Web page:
Slice patterns in Rust

5 mins to read

Coming from the front-end world, where I use TypeScript on a daily basis, I find destructuring assignment, along with rest and spread syntax for unpacking and expanding arrays and objects, really helpful in writing concise and expressive code.

When I started to learn Rust, I immediately fell in love with its pattern matching feature, because it not only allows you to work with enums in ergonomic and safe manner, but also write really expressive and elegant code. Paired with destructuring and rest syntax, it becomes extremely powerful.

Note: these patterns work only with slices or arrays, so you can’t, for instance, apply them to plain vectors, since their size is not known at compile-time.

Now, let’s see some examples.

Taking heads & tails off! #

Simplest function of the kin for returning the first element of a list slice. Since I wanted it to be generic (to some extent), its signature looks a bit more involved than it could be… Anyway, that’s not gonna change the fact, that we destructure the slice to take the head and return a copy of it, while ignoring the rest .. of the slice.

fn head<T: Clone>(items: &[T]) -> Option<T> { match items { | [head, ..] => Some(head.to_owned()), | _ => None, }}

Playground with tests

In TypeScript, we can implement this in a similar, but much less safer fashion, or make use of libraries like purify-ts. It provides us with some handy algebraic data structures, e.g. Maybe<T>, which in this case is identical to the Rust’s Option<T>.

import { Just, Nothing, type Maybe } from 'purify-ts/Maybe' function head<T>([head]: Array<T>): Maybe<T> { return head ? Just(head) : Nothing}

tail #

What about tails? Pretty much the same story, but with a binding (note that @ sigil).

Bindings allow us to, well, bind whatever matches the pattern to a variable, and then use it in a guard predicate, and in the body of the matching branch. In our function we simply bind the rest of the slice to the tail variable and then return it, converting to a Vec<T>.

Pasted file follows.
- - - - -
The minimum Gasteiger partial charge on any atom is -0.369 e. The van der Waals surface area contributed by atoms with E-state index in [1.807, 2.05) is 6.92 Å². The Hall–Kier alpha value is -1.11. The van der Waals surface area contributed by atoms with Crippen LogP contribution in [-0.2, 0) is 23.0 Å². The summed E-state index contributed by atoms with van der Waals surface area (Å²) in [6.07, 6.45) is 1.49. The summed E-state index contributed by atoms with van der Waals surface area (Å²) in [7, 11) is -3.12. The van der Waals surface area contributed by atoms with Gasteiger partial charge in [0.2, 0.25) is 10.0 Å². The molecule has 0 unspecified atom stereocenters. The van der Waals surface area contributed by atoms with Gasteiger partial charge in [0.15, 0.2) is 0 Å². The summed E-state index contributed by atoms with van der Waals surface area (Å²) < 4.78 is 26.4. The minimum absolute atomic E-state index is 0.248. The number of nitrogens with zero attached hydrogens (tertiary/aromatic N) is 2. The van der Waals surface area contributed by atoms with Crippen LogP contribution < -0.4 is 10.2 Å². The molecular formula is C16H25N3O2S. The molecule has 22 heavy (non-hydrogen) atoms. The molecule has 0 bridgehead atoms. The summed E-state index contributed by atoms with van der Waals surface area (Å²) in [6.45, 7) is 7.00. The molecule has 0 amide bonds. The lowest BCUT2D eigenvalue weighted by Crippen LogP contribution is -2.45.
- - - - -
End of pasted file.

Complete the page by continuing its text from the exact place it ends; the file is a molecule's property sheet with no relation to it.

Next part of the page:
fn tail<T: Clone>(items: &[T]) -> Option<Vec<T>> { match items { | [_, tail @ ..] => Some(tail.to_vec()), | _ => None, }}

Playground with tests

The same in TypeScript land with purify-ts:

import { Just, Nothing, type Maybe } from 'purify-ts/Maybe' function tail<T>([head, ...tail]: Array<T>): Maybe<Array<T>> { return head ? Just(tail) : Nothing}

Rusty tenet #

Checking whether a string is palindrome or not, is a very common challenge, so why not solve it?

Again, we make use of binding, and match on both the start and end of a slice to create a really elegant solution with recursion.

fn is_palindrome(chars: &[char]) -> bool { match chars { | [first, between @ .., last] => first == last && is_palindrome(between), | _ => true, }}

Playground with tests

Looks neat, if you ask me!

In TypeScript, unfortunately, it gets way more imperative, because TypeScript doesn’t allow us to destructure an array as flexible, as Rust does. I admit, this is not the best solution in terms of performance, but at least it roughly maps to what we have above in Rust.

function isPalindrome(chars: Array<string>): boolean { if (chars.length < 2) return true  const first = const last = - 1) const between = chars.slice(1, chars.length - 1)  return first === last && isPalindrome(between)}

A little trick #

There’s another handy trick we can use within slice patterns. We can not only destructure slices or arrays and bind matches to variables, but also match different variants while doing destructuring.

Let’s say, we have some fictional binary format. It has two versions, and each matches to its own sequence of bytes, though they are quite similar. V1 can’t be processed, and V2 can.

  • If a sequence starts with 0x88 followed by A or B, then it’s V1.
  • If a sequence starts with 0x88 followed by X, then it’s V2.
#[derive(Debug, PartialEq)]pub enum Version { V1, V2 } pub fn parse_header(header: &[u8]) -> Option<(Version, Vec<u8>)> { match header { | [0x88, b'A' | b'B', contents @ ..] => Some((Version::V1, contents.to_vec())), | [0x88, b'X', contents @ ..] => Some((Version::V2, contents.to_vec())), | _ => None, }}

Playground with tests

In the first branch we first check if slice starts with 0x88, and then check for two alternatives: b'A' and b'B'.

In TypeScript something similar would look less terse and pretty.

import { Just, Nothing, type Maybe } from 'purify-ts/Maybe' enum Version { V1, V2 } function parseHeader(header: Array<number>): Maybe<[Version, Array<number>]> { const [magic, version,] = header  if (magic !== 0x88) { return Nothing }  switch (version) { case 'A'.charCodeAt(0): case 'B'.charCodeAt(0): return Just([Version.V1, rest]) case 'X'.charCodeAt(0): return Just([Version.V2, rest]) default: return Nothing }}

Nothing special here, except using enums, which most TypeScript devs don’t recommend to use (and for a good reason, especially before 5.0), but they’ve got an overhaul in 5.0 and finally are typesafe.

Conclusion #

As you can see, slice patterns aren’t that complex compared to other features in Rust, and they can greatly improve the expressiveness of your code. I really like how fine-grain you can be when defining patterns, and it’s one of the functional features — among others, like iterators and immutability by default — that probably outmatches (pun intended) the very same feature in Haskell.